Statistics Definitions > *Population variance*

## What is population variance?

Population variance tells us how data points in a population are spread out. It is the average of the distances from each data point in the population to the mean, squared.

The square root of the population variance is called the population standard deviation, which represents the average distance from the mean.

## Formula and example

Population variance (σ^{2}) can be calculated using the following formula:

Where

- N is the population size,
- x
_{i}are data points, - μ is the population mean,
- ∑ is summation notation (i.e., add them all up!)

**Example question:** Find the variance of the age of children in a family of five children aged 16, 11, 9, 8, and 1:

- Find the mean, μ
_{x}:

μ = 9. - Subtract each data point from the mean, then square the result:
- (16-9)
^{2}= 49 - (11-9)
^{2}= 4 - (9-9)
^{2}= 0 - (8-9)
^{2}= 1 - (1-9)
^{2}= 64.

- (16-9)
- Add up all of the squared differences from Step 2:
- (16-9)
^{2}+ (11-9)^{2}+ (9-9)^{2}+ (8-9)^{2}+ (1-9)^{2}= 118.

- (16-9)
- Divide Step 3 by the number of items. 118/5 gives a result of 23.6.

## Properties of Population Variance

Properties include:

**Additivity**: The population variance of the sum of two independent random variables is equal to the sum of their individual variances. For example, if random variables X and Y have variances σ^{2}_{X }and σ^{2}_{Y}, then the variance of the random variable Z = X + Y is σ^{2}_{Z }= σ^{2}_{X + }σ^{2}_{Y}.**Non-negativity:**Pop. variance is always non-negative because squared deviations are non-negative.**Scale Invariance:**Population variance is not affected by units of measurement. For example, the variance is the same whether you measure in feet or inches.

Unchanged with constants: The pop. variance remains unchanged if a constant value is added to each data point. For example, if a different weight system is used, the variance will not be affected.**Zero Variance:**When dealing with identical data points, σ^{2 }= 0, because the spread is zero. In other words, all the points are in the same place, so their positions don’t vary.**Adding a constant:**If you add a constant to every data point the σ^{2}remains unchanged. For instance, suppose you study the birth years of senior citizens in New York and decide to switch calendars from the standard Gregorian one to a calendar where 1900 was year 1, the σ^{2}would remain the same.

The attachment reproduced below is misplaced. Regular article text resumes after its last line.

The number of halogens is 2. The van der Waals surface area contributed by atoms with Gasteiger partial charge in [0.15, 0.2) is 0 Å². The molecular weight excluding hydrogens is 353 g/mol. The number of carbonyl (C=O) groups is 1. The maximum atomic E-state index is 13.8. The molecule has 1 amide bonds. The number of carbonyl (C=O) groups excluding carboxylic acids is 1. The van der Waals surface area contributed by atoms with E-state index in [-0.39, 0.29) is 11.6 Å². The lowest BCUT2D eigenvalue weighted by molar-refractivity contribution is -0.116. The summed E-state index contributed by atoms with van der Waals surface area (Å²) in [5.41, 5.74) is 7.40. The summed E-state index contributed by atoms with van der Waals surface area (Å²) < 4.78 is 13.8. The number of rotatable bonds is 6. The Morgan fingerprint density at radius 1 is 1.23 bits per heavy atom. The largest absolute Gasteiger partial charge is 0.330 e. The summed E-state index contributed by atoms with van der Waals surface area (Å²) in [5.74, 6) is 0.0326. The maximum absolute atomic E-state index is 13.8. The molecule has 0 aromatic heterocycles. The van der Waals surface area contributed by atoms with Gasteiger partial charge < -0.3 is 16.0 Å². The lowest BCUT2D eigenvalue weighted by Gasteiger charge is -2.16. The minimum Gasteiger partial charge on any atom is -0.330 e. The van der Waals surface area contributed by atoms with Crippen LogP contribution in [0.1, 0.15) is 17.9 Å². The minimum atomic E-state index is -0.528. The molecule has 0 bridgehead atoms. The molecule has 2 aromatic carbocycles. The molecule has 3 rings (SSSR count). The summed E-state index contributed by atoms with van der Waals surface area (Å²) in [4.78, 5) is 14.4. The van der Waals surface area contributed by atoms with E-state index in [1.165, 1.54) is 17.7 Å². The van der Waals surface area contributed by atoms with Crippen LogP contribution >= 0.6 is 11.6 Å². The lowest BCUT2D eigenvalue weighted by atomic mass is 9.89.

The population variance is a parameter of the population, and is not dependent on research methods or sampling practices.

## Differences Between Population Variance and Sample Variance

The sample variance is an estimate of σ^{2}, and is very useful in situations where calculating the population variance would be too cumbersome. The only differences in the way the sample variance is calculated is that the sample mean is used, the deviations is summed up over the sample, and the sum is divided by n-1 (Why use n-1?). When calculating sample variance, *n* is the number of sample points (vs *N* for population size in the formula above).

Different samples or experiments are likely to result in different sample variances. However, if your samples are representative, the sample variances should provide good estimates of the population variance and be close to each other. This means that the sample variance is an unbiased estimator of the population variance; an unbiased estimator is a statistic that is, on average, equal to the population parameter that it is trying to estimate. In contrast, the average squared deviation from the sample mean is a biased estimator of the population variance, although it is a consistent one [1]; consistency is where the estimator becomes increasingly accurate with larger sample sizes.